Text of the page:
Monday, January 21, 2008

La, la, la, la, la, la means....

Our hotel's entrance is on an unsalubrious backstreet, up two flights of stairs. It is shared with the back door of a bank, the National Bank of Egypt, through which there seems to be an inordinate amount of traffic, including men with suitcases, who look like they should be hotel guests, but are probably Up To No Good. Probably symbolic of the country's economy. But our room looks out over the Nile - the best view we've had in ages and for just 7 pounds 50 a night. It is simply wonderful. The river flows down the valley majestically, a green belt through the sand that stretches all the way to the Mediterranean. In ancient times the river would flood with summer rains from further south, and replenish the soil with alluvial silt, providing the fertile ground for the world's first nation state. Nowadays the huge damn regulates the flow all year round, which means more crops can be grown, but without the natural fertiliser. The damn has also displaced the Nubian people living in Upper Egypt, as well as many ancient temples.
It appears the money was spent on rescuing the temples. We visit large temples at Abu Simbel that were carved out of the face of the cliffs beside the river. Incredibly these have been dismantled and rebuilt 65 metres higher, above the level of the huge Lake Nasser. They are imposing structures fronted by huge statues and filled with incredible carved reliefs depicting the power and the glory of Pharoah Ramses II. I am thrilled to see a whole wall showing his battle with the Hittites at Kardesh
in Syria. In Turkey we saw the peace treaty prepared afterwards between the two empires - the first in the world. The temples were built at the southern entrance to Egypt and stood as a sign to all who passed. We then visit another temple complex that was relocated from one submerged island to a higher one that was then remodelled in its original image. The size and scale of the operation is unimaginable, and the results are impressive. The temple was dedicated to Isis and was finally closed by the Byzantine emperor Justinian 250 years after the rest of the Roman Empire had converted to Christianity. Whilst other invaders perpetuated rule by Pharaonic dynasty, the Romans finally brought it to an end, after nearly 3000 years. I can't describe the wonder of the monuments or explain the feeling of being at the 'cradle of civilisation' in the Nile basin - today the country seems so distant from its rich heritage. It feels poor and neglected.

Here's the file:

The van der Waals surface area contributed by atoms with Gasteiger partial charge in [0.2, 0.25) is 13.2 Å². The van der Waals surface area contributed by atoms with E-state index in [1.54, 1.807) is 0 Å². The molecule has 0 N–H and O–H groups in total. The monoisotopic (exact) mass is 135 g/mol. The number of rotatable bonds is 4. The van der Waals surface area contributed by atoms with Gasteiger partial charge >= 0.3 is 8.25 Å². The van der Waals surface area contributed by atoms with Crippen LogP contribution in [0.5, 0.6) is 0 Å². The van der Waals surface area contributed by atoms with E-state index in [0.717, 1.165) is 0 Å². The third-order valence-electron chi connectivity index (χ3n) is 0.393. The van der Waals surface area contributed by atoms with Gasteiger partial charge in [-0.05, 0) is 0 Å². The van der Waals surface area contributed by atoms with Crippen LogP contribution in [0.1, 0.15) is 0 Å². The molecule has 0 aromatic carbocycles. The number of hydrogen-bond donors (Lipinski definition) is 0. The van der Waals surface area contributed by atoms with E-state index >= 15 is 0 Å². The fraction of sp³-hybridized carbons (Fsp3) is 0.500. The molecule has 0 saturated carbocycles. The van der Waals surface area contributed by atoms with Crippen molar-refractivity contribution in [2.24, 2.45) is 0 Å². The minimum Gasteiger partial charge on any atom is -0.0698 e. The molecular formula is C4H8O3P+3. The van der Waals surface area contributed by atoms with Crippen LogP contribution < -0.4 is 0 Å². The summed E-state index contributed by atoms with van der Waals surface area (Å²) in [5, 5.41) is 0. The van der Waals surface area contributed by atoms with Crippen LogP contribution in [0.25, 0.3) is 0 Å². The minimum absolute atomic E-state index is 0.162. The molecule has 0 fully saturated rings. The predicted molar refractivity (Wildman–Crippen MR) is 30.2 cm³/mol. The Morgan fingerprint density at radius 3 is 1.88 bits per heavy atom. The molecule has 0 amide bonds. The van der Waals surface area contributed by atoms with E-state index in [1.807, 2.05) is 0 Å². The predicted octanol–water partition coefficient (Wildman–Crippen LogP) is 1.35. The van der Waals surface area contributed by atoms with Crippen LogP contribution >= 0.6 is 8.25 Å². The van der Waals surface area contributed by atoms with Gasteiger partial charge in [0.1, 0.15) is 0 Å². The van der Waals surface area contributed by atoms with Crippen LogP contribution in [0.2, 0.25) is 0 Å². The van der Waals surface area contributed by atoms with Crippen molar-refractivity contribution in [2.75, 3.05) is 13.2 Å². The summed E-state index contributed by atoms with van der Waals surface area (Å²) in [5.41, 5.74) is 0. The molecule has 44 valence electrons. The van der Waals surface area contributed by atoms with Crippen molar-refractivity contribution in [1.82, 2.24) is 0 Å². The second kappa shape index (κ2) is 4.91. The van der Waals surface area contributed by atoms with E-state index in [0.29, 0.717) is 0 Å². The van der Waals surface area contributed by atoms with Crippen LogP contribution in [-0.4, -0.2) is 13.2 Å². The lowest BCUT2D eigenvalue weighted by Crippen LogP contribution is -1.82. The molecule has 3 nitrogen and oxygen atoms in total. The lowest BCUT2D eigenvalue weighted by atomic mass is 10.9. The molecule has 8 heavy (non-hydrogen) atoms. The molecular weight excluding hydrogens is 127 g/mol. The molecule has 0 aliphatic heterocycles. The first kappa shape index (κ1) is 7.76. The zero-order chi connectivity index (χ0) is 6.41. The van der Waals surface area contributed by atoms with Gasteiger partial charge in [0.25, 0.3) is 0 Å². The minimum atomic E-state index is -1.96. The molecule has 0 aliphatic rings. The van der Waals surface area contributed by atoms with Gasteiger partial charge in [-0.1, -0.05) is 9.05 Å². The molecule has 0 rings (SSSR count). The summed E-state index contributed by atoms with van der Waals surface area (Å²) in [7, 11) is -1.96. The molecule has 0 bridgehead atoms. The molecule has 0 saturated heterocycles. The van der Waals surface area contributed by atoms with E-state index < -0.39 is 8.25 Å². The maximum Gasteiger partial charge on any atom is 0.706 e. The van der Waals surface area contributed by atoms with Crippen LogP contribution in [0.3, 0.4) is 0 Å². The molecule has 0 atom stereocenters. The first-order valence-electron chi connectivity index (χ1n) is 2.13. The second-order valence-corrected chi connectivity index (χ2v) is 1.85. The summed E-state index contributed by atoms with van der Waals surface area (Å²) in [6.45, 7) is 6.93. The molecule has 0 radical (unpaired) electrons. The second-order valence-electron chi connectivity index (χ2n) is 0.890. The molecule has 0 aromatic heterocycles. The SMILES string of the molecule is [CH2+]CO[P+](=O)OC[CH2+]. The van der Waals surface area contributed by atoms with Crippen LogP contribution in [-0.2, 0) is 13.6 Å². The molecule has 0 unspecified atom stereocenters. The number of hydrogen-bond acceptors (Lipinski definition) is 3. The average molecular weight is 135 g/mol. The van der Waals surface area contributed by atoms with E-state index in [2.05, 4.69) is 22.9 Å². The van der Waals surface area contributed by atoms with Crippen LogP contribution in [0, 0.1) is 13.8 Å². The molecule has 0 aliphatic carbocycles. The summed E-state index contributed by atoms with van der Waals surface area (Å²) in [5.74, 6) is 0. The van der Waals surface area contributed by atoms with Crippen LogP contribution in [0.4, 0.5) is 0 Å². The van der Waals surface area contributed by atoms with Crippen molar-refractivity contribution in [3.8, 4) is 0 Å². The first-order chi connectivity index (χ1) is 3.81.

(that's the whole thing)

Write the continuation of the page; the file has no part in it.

There's an interesting ethnic mix to Egypt. The country has been invaded by Libyans, Persians, Greeks, Romans and Arabs and the Egyptians have invaded northern Nubia. Is this an African country or a Middle Eastern one? Probably both. It feels more conservative than the countries we have recently passed through.

La means 'no' in arabic, but it might as well mean 'I love you' for all the effect it has on the touts in Aswan. Like mosquitoes, they are persistent, an irritating buzzing sound in the ear "Felucca ride? Taxi? Caleche? Come and look - anything you want just 5 pounds". As Gayle reminds me when I get annoyed, these guys are only trying to scratch a living from probably the largest source of income there is round here. Sometimes we have a laugh and a joke with them, and often we simply ignore them. There is a smart and clean street through the souk, but it's only full of tourist tat and tatty tourists. The real souk is a collection of sandy streets that come alive in the evening - far more interesting to us. We eat kushari - "Egyptian comfort food" as one friend describes it - a blend of pasta, rice and noodles with a tomato and chilli sauce.
The climate charts in our guidebook tell us it never rains in Aswan. One night, past midnight, we hear cars going past blaring their horns. Outside it's raining.

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